Hawaiʻi hosts participants at the 2018 Tribal Colleges and Universities Leaders Forum. Left to Right: Joshua Kaakua, Regina Sievert, Jermalina Tupas, David Lassner, Don Straney, Carty Monette and John Rand

The University of Hawaiʻi’s Office of STEM (Science, Technology, Engineering and Mathematics) Education hosted the National Science Foundation (NSF) Tribal Colleges and Universities Program (TCUP) Leaders Forum in Honolulu in April. More than 80 respected leaders from tribal colleges, Alaskan Native-serving and Native Hawaiian-serving institutions from across the U.S. attended the forum.

“The UH is very proud to be a partnered with such a distinguished and committed group of TCUP leaders,” said John Rand, UH Office of STEM Education director. “We are honored that they chose Hawaiʻi as the location to gather, share ideas and to plan for the future.”

Project leaders from the national TCUP community met at both Kapiʻolani Community College and Waikīkī to discuss how to:

  • Increase the participation and enrollment of Native students in STEM career pathways;
  • Improve the quality of academic programs and pathways at tribal and native serving institutions;
  • Advise the NSF on how to best support these communities in the future.

Academic and career pathways

Carty Monette from the Tribal Nations Research Group and Corin Kim from Leeward Community College work to improve Native student pathways in STEM fields.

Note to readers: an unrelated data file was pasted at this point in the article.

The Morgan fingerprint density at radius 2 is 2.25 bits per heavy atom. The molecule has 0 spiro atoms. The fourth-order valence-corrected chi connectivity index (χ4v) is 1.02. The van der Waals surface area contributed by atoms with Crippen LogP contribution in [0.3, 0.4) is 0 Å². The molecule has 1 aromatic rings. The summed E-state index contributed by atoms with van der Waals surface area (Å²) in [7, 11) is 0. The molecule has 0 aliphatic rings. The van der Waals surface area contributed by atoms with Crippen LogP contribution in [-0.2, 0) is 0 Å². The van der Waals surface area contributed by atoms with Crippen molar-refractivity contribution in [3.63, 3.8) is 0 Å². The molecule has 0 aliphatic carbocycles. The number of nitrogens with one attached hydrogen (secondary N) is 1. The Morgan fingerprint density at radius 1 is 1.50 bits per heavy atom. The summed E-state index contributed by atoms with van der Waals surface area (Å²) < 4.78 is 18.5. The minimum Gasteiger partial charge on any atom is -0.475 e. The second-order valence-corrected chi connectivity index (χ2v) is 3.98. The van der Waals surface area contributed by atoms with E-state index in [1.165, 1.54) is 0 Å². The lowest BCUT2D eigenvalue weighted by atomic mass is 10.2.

The theme of the 2018 Leaders Forum was Academic, Community and Career Pathways. Expert panelists, guests and speakers included Hōkūleʻa navigators and crew from UH and the Polynesian Voyaging Society Kaʻiulani Murphy, Haunani Kane and Lehua Kamalu; Emily White Hat from the American Indian College Fund; John Rand from UH System Office of STEM Education, Tribal College presidents, and program officers from the NSF.

An NSF video showcasing pathways work highlighting undergraduate STEM research experiences at TCUP institutions was presented to attendees (NSF Video: Best Kept Secret: STEM Research at Tribal Colleges and Universities). In his closing remarks, UH President David Lassner cited the importance of building pathways for underserved students at both TCUP institutions and throughout the university system in general.

NSF TCUP support in Hawaiʻi

In the past 10 years, the University of Hawaiʻi has received more than $17 million in competitive NSF TCUP funding (11 awards) to support STEM education and Native Hawaiian student success in STEM. The 2018 NSF TCUP Leaders Forum was made possible by an NSF award led by Joshua Kaakua of the UH System Office of STEM Education. Local support was provided by the Strada Education Network.

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